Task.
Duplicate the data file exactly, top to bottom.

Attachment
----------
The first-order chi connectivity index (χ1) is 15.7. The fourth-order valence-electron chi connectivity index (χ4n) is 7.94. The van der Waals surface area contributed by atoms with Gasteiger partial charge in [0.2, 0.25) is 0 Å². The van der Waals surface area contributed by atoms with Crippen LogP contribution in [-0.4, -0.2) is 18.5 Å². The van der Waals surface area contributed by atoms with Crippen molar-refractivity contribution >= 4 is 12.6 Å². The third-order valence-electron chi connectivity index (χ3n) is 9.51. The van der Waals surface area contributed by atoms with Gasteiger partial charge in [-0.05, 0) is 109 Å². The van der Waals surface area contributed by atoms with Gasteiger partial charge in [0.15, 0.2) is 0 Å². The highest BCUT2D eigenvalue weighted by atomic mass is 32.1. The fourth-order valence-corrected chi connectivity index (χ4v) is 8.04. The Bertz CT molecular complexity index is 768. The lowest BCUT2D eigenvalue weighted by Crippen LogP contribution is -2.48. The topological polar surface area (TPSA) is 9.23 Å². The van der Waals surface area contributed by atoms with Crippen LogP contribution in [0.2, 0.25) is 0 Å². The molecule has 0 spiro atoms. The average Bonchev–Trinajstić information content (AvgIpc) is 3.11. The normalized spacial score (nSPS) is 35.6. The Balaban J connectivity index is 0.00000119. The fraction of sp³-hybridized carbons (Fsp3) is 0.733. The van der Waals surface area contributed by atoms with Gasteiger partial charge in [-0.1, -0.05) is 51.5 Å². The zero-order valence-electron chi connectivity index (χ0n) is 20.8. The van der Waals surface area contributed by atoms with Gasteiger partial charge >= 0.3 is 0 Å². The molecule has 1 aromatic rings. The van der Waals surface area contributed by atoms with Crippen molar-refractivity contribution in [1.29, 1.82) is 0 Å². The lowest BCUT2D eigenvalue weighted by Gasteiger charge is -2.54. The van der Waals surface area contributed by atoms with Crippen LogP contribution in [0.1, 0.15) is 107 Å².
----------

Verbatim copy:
The first-order chi connectivity index (χ1) is 15.7. The fourth-order valence-electron chi connectivity index (χ4n) is 7.94. The van der Waals surface area contributed by atoms with Gasteiger partial charge in [0.2, 0.25) is 0 Å². The van der Waals surface area contributed by atoms with Crippen LogP contribution in [-0.4, -0.2) is 18.5 Å². The van der Waals surface area contributed by atoms with Crippen molar-refractivity contribution >= 4 is 12.6 Å². The third-order valence-electron chi connectivity index (χ3n) is 9.51. The van der Waals surface area contributed by atoms with Gasteiger partial charge in [-0.05, 0) is 109 Å². The van der Waals surface area contributed by atoms with Gasteiger partial charge in [0.15, 0.2) is 0 Å². The highest BCUT2D eigenvalue weighted by atomic mass is 32.1. The fourth-order valence-corrected chi connectivity index (χ4v) is 8.04. The Bertz CT molecular complexity index is 768. The lowest BCUT2D eigenvalue weighted by Crippen LogP contribution is -2.48. The topological polar surface area (TPSA) is 9.23 Å². The van der Waals surface area contributed by atoms with Crippen LogP contribution in [0.2, 0.25) is 0 Å². The molecule has 0 spiro atoms. The average Bonchev–Trinajstić information content (AvgIpc) is 3.11. The normalized spacial score (nSPS) is 35.6. The Balaban J connectivity index is 0.00000119. The fraction of sp³-hybridized carbons (Fsp3) is 0.733. The van der Waals surface area contributed by atoms with Gasteiger partial charge in [-0.1, -0.05) is 51.5 Å². The zero-order valence-electron chi connectivity index (χ0n) is 20.8. The van der Waals surface area contributed by atoms with Gasteiger partial charge >= 0.3 is 0 Å². The molecule has 1 aromatic rings. The van der Waals surface area contributed by atoms with Crippen molar-refractivity contribution in [1.29, 1.82) is 0 Å². The lowest BCUT2D eigenvalue weighted by Gasteiger charge is -2.54. The van der Waals surface area contributed by atoms with Crippen LogP contribution in [0.1, 0.15) is 107 Å².